25. 02. 2014

Greening The Recovery

I’m not quite sure when academics and activists first identified “The Green Economy” as a “coming priority” – at least 25 years ago, I suspect, in the run up to the Earth Summit in 1992.

Since then, the Green Economy has come and gone, as a political issue, more times than I care to remember.

Right now, it’s in a “gone” state. Seriously gone. As this blog keeps pointing out, from the day on which David Cameron committed the Coalition Government to being the “Greenest Government Ever”, to the Prime Minister’s latest stumbling performance as the floods took hold of peoples’ lives and imagination, the Green Economy has been completely overshadowed by a host of competing priorities – deficit reduction, economic growth, reducing the size of the state, and so on.

Two years ago, UCL’s admirable Institute for Sustainable Resources decided that the Green Economy was sufficiently “coming” to warrant a new initiative to give it some additional policy momentum. The Institute’s Director, Paul Ekins (one of the Co-Founders of Forum For The Future and now a Professor of Resources and Environmental Policy at UCL) duly convened a high-level commission, and got cracking.

As it happens, the political judgement was poor: stocks in the Green Economy have declined substantially since then. But, happily, it was a judgement that has led to a really eloquent and authoritative articulation of the case for a Green Economy, just a year out from the next General Election, all laid out in the final report “Greening the Recovery”, published yesterday.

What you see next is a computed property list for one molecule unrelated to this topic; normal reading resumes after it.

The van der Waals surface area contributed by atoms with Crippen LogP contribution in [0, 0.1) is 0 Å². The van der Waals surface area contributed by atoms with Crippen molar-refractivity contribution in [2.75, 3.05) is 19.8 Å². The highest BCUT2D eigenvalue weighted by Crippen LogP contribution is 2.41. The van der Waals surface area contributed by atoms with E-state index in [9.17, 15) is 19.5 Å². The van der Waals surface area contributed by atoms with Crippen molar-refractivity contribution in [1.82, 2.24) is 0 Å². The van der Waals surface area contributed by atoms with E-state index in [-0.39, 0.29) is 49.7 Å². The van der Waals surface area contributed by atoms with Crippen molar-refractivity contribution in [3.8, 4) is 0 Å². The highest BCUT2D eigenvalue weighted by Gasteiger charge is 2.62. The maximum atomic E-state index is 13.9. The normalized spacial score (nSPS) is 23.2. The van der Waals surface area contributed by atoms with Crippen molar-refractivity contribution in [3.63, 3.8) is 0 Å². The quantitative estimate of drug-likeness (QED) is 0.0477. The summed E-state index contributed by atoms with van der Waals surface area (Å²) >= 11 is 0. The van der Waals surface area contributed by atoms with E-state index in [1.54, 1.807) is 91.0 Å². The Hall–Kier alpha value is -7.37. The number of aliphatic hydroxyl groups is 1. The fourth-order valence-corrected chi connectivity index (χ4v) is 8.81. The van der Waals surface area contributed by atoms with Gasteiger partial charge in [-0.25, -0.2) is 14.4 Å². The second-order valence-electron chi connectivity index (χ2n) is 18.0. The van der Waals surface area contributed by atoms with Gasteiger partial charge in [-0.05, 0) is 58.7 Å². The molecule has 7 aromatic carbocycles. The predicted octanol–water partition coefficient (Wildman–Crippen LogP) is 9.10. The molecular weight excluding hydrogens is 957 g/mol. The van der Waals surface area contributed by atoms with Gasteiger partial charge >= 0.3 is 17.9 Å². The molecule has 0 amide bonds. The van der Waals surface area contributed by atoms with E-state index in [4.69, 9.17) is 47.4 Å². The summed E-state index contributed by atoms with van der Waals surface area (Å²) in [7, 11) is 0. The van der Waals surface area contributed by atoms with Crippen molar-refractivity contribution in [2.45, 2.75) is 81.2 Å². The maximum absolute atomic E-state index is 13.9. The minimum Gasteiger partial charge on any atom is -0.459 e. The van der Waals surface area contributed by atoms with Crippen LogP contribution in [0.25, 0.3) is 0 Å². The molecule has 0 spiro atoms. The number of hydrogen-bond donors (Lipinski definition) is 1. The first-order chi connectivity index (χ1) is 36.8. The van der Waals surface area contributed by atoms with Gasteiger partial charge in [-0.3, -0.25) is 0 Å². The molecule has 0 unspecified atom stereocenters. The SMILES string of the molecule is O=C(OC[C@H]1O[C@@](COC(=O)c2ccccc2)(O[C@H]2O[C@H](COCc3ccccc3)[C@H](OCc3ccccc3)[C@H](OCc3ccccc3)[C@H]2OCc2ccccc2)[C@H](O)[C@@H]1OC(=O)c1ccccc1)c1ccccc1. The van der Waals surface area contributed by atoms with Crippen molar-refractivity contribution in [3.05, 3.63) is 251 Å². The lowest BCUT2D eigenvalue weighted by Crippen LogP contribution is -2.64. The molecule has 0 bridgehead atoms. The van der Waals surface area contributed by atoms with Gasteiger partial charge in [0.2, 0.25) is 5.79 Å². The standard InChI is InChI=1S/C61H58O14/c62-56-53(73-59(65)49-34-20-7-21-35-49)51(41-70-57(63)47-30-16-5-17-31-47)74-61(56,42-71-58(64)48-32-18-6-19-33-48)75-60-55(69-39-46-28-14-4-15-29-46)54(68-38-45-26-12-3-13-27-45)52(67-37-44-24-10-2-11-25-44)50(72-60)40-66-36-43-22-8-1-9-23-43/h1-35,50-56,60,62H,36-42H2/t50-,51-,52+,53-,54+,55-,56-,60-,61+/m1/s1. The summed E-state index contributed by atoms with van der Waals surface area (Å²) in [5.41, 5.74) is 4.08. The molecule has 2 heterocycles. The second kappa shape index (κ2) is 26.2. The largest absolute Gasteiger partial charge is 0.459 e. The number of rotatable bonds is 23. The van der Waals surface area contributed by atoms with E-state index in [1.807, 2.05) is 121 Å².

(I should declare an interest here as a Visiting Professor at UCL: I was one of the “peer review group” that was consulted all the way through the drafting process.)

For Green Economy watchers, there won’t be many surprises here – a clear emphasis on a new industrial strategy and environmental taxes, underpinned by some important macro-economic reforms. For a country that has always been incredibly weak on long-term infrastructure investments, innovation strategy and manufacturing, the report’s 26 Recommendations are geared not so much to specialist green sectors as to the future of the UK economy as a whole.

One of Paul’s interlocutors at the launch was Martin Wolf, FT columnist and all round economic pundit. Apart from panning the idea that this is a win-win-win territory (good for the economy in terms of resource efficiency and Gross Value Added, good for society in terms of jobs and skills, and good for the environment), he was broadly very supportive of the Report’s analysis and recommendations.

But he had zero expectation that these recommendations would be listened to by anyone in office, describing the political backdrop as both “lethal” and “dreadful”. With most people bamboozled by the likes of the Daily Mail into thinking that anything “Green” means a combination of high prices and hair shirts, and with climate deniers all over the media and the policy establishment, he dismissed the idea that any mainstream political party would get stuck into this whole area in a timely and purposeful way.

Lots of the contributors to the ensuing debate were much more hopeful, refusing to succumb too easily to Martin’s ever-so-persuasive cynicism. Whichever way that one goes, we still need authoritative, quality policy work – and the UCL’s Institute for Sustainable Resources has really done us proud in that regard.

View the report here.

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